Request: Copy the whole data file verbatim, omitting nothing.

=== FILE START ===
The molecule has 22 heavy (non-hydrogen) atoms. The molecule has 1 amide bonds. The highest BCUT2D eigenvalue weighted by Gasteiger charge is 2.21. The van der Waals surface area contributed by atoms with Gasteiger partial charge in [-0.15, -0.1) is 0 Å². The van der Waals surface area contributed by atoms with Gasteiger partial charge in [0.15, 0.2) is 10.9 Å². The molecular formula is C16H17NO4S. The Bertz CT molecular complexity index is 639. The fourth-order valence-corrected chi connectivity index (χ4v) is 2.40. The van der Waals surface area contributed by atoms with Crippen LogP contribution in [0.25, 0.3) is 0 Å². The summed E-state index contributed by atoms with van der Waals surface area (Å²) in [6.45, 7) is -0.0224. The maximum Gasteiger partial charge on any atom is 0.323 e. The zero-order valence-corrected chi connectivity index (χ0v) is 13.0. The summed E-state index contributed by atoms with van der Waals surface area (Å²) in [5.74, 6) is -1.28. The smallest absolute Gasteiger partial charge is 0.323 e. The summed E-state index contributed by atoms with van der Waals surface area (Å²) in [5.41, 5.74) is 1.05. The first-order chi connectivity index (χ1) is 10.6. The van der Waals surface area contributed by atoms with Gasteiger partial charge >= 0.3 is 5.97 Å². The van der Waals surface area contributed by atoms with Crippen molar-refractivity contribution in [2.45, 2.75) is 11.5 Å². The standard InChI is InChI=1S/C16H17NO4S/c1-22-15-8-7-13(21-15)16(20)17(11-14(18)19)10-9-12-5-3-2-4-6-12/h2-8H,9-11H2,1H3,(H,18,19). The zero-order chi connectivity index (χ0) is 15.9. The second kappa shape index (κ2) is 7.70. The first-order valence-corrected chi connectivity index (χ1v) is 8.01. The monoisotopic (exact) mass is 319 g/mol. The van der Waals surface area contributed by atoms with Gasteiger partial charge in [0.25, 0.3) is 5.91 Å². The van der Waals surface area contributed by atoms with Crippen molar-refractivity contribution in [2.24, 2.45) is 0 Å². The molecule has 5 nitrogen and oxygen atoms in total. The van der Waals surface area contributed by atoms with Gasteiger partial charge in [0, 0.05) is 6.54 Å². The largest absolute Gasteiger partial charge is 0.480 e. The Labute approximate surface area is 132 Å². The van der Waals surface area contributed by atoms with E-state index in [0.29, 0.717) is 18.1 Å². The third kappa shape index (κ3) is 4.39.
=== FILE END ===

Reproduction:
The molecule has 22 heavy (non-hydrogen) atoms. The molecule has 1 amide bonds. The highest BCUT2D eigenvalue weighted by Gasteiger charge is 2.21. The van der Waals surface area contributed by atoms with Gasteiger partial charge in [-0.15, -0.1) is 0 Å². The van der Waals surface area contributed by atoms with Gasteiger partial charge in [0.15, 0.2) is 10.9 Å². The molecular formula is C16H17NO4S. The Bertz CT molecular complexity index is 639. The fourth-order valence-corrected chi connectivity index (χ4v) is 2.40. The van der Waals surface area contributed by atoms with Crippen LogP contribution in [0.25, 0.3) is 0 Å². The summed E-state index contributed by atoms with van der Waals surface area (Å²) in [6.45, 7) is -0.0224. The maximum Gasteiger partial charge on any atom is 0.323 e. The zero-order valence-corrected chi connectivity index (χ0v) is 13.0. The summed E-state index contributed by atoms with van der Waals surface area (Å²) in [5.74, 6) is -1.28. The smallest absolute Gasteiger partial charge is 0.323 e. The summed E-state index contributed by atoms with van der Waals surface area (Å²) in [5.41, 5.74) is 1.05. The first-order chi connectivity index (χ1) is 10.6. The van der Waals surface area contributed by atoms with Gasteiger partial charge >= 0.3 is 5.97 Å². The van der Waals surface area contributed by atoms with Crippen molar-refractivity contribution in [2.45, 2.75) is 11.5 Å². The standard InChI is InChI=1S/C16H17NO4S/c1-22-15-8-7-13(21-15)16(20)17(11-14(18)19)10-9-12-5-3-2-4-6-12/h2-8H,9-11H2,1H3,(H,18,19). The zero-order chi connectivity index (χ0) is 15.9. The second kappa shape index (κ2) is 7.70. The first-order valence-corrected chi connectivity index (χ1v) is 8.01. The monoisotopic (exact) mass is 319 g/mol. The van der Waals surface area contributed by atoms with Gasteiger partial charge in [0.25, 0.3) is 5.91 Å². The van der Waals surface area contributed by atoms with Crippen molar-refractivity contribution in [2.24, 2.45) is 0 Å². The molecule has 5 nitrogen and oxygen atoms in total. The van der Waals surface area contributed by atoms with Gasteiger partial charge in [0, 0.05) is 6.54 Å². The largest absolute Gasteiger partial charge is 0.480 e. The Labute approximate surface area is 132 Å². The van der Waals surface area contributed by atoms with E-state index in [0.29, 0.717) is 18.1 Å². The third kappa shape index (κ3) is 4.39.